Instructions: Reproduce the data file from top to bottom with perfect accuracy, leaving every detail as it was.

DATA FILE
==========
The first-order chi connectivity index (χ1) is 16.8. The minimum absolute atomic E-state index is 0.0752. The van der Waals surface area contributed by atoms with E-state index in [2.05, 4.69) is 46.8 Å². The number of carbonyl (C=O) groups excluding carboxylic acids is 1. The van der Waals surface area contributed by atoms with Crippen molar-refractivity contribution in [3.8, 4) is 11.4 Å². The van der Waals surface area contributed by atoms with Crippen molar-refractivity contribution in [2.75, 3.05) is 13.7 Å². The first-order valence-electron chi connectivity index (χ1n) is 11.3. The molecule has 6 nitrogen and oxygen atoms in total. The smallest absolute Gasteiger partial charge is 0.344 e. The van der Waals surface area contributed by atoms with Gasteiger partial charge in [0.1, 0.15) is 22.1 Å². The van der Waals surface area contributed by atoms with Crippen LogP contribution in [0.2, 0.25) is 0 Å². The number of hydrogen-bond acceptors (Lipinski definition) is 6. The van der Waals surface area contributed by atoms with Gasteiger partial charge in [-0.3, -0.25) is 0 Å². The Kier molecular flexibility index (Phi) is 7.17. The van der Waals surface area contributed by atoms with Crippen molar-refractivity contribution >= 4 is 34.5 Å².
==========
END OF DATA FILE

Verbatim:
The first-order chi connectivity index (χ1) is 16.8. The minimum absolute atomic E-state index is 0.0752. The van der Waals surface area contributed by atoms with E-state index in [2.05, 4.69) is 46.8 Å². The number of carbonyl (C=O) groups excluding carboxylic acids is 1. The van der Waals surface area contributed by atoms with Crippen molar-refractivity contribution in [3.8, 4) is 11.4 Å². The van der Waals surface area contributed by atoms with Crippen molar-refractivity contribution in [2.75, 3.05) is 13.7 Å². The first-order valence-electron chi connectivity index (χ1n) is 11.3. The molecule has 6 nitrogen and oxygen atoms in total. The smallest absolute Gasteiger partial charge is 0.344 e. The van der Waals surface area contributed by atoms with Gasteiger partial charge in [0.1, 0.15) is 22.1 Å². The van der Waals surface area contributed by atoms with Crippen LogP contribution in [0.2, 0.25) is 0 Å². The number of hydrogen-bond acceptors (Lipinski definition) is 6. The van der Waals surface area contributed by atoms with Gasteiger partial charge in [-0.3, -0.25) is 0 Å². The Kier molecular flexibility index (Phi) is 7.17. The van der Waals surface area contributed by atoms with Crippen molar-refractivity contribution >= 4 is 34.5 Å².